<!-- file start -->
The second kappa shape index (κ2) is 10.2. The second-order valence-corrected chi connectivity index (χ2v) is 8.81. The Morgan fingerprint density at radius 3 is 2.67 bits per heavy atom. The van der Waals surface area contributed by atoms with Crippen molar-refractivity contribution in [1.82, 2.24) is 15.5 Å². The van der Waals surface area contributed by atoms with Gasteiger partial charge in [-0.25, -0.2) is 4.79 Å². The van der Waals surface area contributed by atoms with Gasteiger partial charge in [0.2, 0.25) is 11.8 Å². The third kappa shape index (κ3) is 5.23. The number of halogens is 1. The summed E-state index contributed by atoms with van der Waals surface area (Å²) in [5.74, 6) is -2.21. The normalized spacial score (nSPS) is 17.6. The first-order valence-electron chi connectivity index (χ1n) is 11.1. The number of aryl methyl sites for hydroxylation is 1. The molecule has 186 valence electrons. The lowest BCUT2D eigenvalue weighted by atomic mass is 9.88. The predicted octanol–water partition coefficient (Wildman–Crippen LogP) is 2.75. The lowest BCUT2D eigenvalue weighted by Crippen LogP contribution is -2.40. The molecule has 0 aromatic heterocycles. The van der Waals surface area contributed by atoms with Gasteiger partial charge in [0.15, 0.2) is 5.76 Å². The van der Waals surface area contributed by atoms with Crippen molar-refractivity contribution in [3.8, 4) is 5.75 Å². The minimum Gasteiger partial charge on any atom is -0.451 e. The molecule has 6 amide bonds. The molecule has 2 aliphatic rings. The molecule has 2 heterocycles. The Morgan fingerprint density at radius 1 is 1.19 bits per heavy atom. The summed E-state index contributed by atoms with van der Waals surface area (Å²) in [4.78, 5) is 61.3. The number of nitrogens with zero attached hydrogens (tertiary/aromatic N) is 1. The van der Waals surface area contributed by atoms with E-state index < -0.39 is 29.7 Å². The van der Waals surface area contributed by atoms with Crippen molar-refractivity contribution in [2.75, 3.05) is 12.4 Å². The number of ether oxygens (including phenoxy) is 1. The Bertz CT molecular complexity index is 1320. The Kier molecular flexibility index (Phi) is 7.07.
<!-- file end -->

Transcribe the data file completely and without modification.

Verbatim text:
The second kappa shape index (κ2) is 10.2. The second-order valence-corrected chi connectivity index (χ2v) is 8.81. The Morgan fingerprint density at radius 3 is 2.67 bits per heavy atom. The van der Waals surface area contributed by atoms with Crippen molar-refractivity contribution in [1.82, 2.24) is 15.5 Å². The van der Waals surface area contributed by atoms with Gasteiger partial charge in [-0.25, -0.2) is 4.79 Å². The van der Waals surface area contributed by atoms with Gasteiger partial charge in [0.2, 0.25) is 11.8 Å². The third kappa shape index (κ3) is 5.23. The number of halogens is 1. The summed E-state index contributed by atoms with van der Waals surface area (Å²) in [5.74, 6) is -2.21. The normalized spacial score (nSPS) is 17.6. The first-order valence-electron chi connectivity index (χ1n) is 11.1. The number of aryl methyl sites for hydroxylation is 1. The molecule has 186 valence electrons. The lowest BCUT2D eigenvalue weighted by atomic mass is 9.88. The predicted octanol–water partition coefficient (Wildman–Crippen LogP) is 2.75. The lowest BCUT2D eigenvalue weighted by Crippen LogP contribution is -2.40. The molecule has 0 aromatic heterocycles. The van der Waals surface area contributed by atoms with Gasteiger partial charge in [0.15, 0.2) is 5.76 Å². The van der Waals surface area contributed by atoms with Crippen molar-refractivity contribution in [3.8, 4) is 5.75 Å². The minimum Gasteiger partial charge on any atom is -0.451 e. The molecule has 6 amide bonds. The molecule has 2 aliphatic rings. The molecule has 2 heterocycles. The Morgan fingerprint density at radius 1 is 1.19 bits per heavy atom. The summed E-state index contributed by atoms with van der Waals surface area (Å²) in [4.78, 5) is 61.3. The number of nitrogens with zero attached hydrogens (tertiary/aromatic N) is 1. The van der Waals surface area contributed by atoms with E-state index < -0.39 is 29.7 Å². The van der Waals surface area contributed by atoms with Crippen molar-refractivity contribution in [2.75, 3.05) is 12.4 Å². The number of ether oxygens (including phenoxy) is 1. The Bertz CT molecular complexity index is 1320. The Kier molecular flexibility index (Phi) is 7.07.